Sex Bias and NMOSD: Clinical Decision-Making

Neuromyelitis optica spectrum disorder (NMOSD) is an autoimmune disease. This means it is caused by the body mistakenly attacking itself. In NMOSD, the immune system attacks the central nervous system. A person's sex affects many parts of the body, including the immune system. This means that women and men diagnosed with NMOSD may have different experiences.1,2

How does sex impact the immune system?

Sex as a biological factor has widespread impacts. Sex impacts hormones, chromosomes, and sometimes environmental factors. These can in turn impact the immune system. Researchers see immune response differences between men and women over their entire lifespans.2,3

Because of these differences, men and women will have different responses to some conditions. For example, for men and women there are differences in:2

  • Chance of getting infectious diseases
  • Chance of developing autoimmune diseases
  • Outcomes and effectiveness of vaccines
  • Hormones, chromosomes, and the immune system

After puberty, men and women typically have different levels of certain hormones in the body. These hormones include estrogen, progesterone, and testosterone. Researchers have linked these hormones to different immune responses.2,3

The different hormones may explain some differences between men and women at certain ages. But these hormone levels can be the same in young children or older people. So hormones do not explain all the immune differences between sexes.2,3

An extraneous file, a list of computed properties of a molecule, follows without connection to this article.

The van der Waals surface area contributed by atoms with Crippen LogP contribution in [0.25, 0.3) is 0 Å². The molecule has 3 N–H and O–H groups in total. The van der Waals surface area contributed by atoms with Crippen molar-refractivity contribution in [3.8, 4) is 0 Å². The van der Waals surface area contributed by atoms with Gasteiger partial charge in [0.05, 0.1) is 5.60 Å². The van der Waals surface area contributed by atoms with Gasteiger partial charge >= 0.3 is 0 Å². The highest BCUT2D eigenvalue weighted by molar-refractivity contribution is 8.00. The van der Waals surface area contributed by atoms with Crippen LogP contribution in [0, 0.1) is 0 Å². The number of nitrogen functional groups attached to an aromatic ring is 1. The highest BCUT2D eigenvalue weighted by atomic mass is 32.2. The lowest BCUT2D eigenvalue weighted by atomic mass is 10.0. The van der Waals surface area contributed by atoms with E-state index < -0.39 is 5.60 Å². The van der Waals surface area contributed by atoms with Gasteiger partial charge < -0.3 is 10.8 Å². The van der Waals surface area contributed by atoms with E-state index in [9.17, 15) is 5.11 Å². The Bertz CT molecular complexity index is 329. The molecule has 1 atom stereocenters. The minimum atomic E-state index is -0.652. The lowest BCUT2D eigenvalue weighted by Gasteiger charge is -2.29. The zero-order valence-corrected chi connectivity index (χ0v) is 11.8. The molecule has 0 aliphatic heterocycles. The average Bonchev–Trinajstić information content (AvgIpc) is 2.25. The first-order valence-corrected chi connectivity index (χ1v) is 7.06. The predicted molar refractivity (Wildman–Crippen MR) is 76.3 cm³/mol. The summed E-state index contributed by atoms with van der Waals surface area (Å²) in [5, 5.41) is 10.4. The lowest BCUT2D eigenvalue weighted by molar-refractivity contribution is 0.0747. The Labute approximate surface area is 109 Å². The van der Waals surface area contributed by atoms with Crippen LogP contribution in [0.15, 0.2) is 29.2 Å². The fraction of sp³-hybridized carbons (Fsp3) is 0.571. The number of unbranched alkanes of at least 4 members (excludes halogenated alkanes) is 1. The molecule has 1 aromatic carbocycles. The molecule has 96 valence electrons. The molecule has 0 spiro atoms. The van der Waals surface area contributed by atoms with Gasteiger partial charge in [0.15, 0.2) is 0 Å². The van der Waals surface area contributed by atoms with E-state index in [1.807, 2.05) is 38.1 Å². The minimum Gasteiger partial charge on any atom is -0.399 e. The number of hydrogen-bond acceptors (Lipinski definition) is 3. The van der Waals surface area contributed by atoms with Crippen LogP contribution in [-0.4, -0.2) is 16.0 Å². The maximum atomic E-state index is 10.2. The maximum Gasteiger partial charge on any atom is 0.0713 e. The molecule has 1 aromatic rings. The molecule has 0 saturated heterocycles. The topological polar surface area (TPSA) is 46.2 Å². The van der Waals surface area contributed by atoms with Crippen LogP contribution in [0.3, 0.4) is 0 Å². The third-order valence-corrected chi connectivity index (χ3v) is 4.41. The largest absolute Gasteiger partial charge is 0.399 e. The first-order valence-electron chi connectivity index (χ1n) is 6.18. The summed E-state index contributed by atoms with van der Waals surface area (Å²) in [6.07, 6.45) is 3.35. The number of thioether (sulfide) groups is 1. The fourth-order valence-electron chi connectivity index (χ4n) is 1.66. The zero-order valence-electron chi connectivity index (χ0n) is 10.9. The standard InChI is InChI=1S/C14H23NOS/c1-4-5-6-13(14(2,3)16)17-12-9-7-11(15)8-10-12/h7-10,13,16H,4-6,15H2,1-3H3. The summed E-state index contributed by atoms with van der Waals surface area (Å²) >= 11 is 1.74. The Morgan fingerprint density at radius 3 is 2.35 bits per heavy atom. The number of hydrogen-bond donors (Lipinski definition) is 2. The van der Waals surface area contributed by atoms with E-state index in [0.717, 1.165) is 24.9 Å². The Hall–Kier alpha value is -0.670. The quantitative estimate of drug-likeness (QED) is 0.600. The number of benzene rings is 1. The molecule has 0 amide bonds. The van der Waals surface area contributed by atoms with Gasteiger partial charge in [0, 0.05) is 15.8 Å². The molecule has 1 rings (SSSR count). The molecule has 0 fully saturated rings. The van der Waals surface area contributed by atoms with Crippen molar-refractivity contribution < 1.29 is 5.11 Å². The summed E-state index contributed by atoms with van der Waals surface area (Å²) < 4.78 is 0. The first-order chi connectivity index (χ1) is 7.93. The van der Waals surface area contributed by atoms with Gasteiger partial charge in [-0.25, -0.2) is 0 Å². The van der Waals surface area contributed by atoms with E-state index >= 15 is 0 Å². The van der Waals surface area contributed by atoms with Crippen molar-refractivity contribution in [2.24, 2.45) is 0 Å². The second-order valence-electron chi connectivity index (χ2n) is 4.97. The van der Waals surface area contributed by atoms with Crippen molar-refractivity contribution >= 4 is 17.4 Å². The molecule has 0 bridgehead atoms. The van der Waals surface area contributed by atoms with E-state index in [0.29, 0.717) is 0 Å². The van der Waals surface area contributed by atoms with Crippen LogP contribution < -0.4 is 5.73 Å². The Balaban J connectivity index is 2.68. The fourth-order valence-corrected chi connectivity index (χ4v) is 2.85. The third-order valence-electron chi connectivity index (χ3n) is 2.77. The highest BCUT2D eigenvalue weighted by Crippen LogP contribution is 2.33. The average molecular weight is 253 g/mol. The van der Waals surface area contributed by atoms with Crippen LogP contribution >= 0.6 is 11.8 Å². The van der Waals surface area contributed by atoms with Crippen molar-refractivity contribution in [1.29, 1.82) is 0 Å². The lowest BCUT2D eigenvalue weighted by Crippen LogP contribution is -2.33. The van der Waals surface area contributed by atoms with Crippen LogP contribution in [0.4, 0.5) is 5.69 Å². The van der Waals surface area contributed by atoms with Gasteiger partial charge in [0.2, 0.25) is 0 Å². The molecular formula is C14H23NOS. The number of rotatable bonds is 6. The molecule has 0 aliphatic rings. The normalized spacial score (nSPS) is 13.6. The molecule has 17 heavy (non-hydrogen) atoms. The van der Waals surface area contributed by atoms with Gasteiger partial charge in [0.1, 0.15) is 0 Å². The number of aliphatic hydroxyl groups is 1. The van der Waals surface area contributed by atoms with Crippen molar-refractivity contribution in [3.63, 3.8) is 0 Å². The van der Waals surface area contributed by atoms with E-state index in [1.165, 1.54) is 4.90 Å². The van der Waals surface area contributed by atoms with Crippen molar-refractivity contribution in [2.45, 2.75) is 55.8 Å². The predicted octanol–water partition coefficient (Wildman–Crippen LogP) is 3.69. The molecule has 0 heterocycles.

Chromosomes are structures in our cells that hold our genes. Unlike hormones, chromosomes do not change over our lives. Women have 2 X chromosomes. Men have 1 X and 1 Y chromosome. There are certain genes that affect the immune system that only exist on X chromosomes. So this may also explain some differences.2,3

How does sex impact NMOSD?

About 4 out of 5 people with autoimmune diseases are women. And about 9 out of 10 people diagnosed with NMOSD are women. Women diagnosed with NMOSD are also more likely to have a relapsing form.2,3

Men with NMOSD are more likely to be diagnosed at an older age than women. The first symptom men have is more likely to be transverse myelitis. This causes weakness in or difficulty moving the arms and legs.1,3

We still do not fully understand the differences between immune response for men and women, especially with NMOSD. More research is needed to explore the link between sex and NMOSD. We also do not know how some sex-related factors impact NMOSD. For example, there is not much research on pregnancy and NMOSD.2,3

Impacts of sex gender and on care

Men and women can also have different healthcare experiences. Research shows that it can take women longer to receive diagnosis and treatment than men. These differences are called gender inequality in healthcare. There is limited research on NMOSD and gender inequality in healthcare. But, because this inequality is present in medicine, it can impact people with NMOSD.3,4

We cannot prevent biological differences in our immune system. But we can try to prevent gender inequality. For example, we can:4

  • Implement standardized practices across sex
  • Encourage more women to become doctors
  • Provide woman-specific screenings
  • If you are worried about your NMOSD care, try talking to your doctor.

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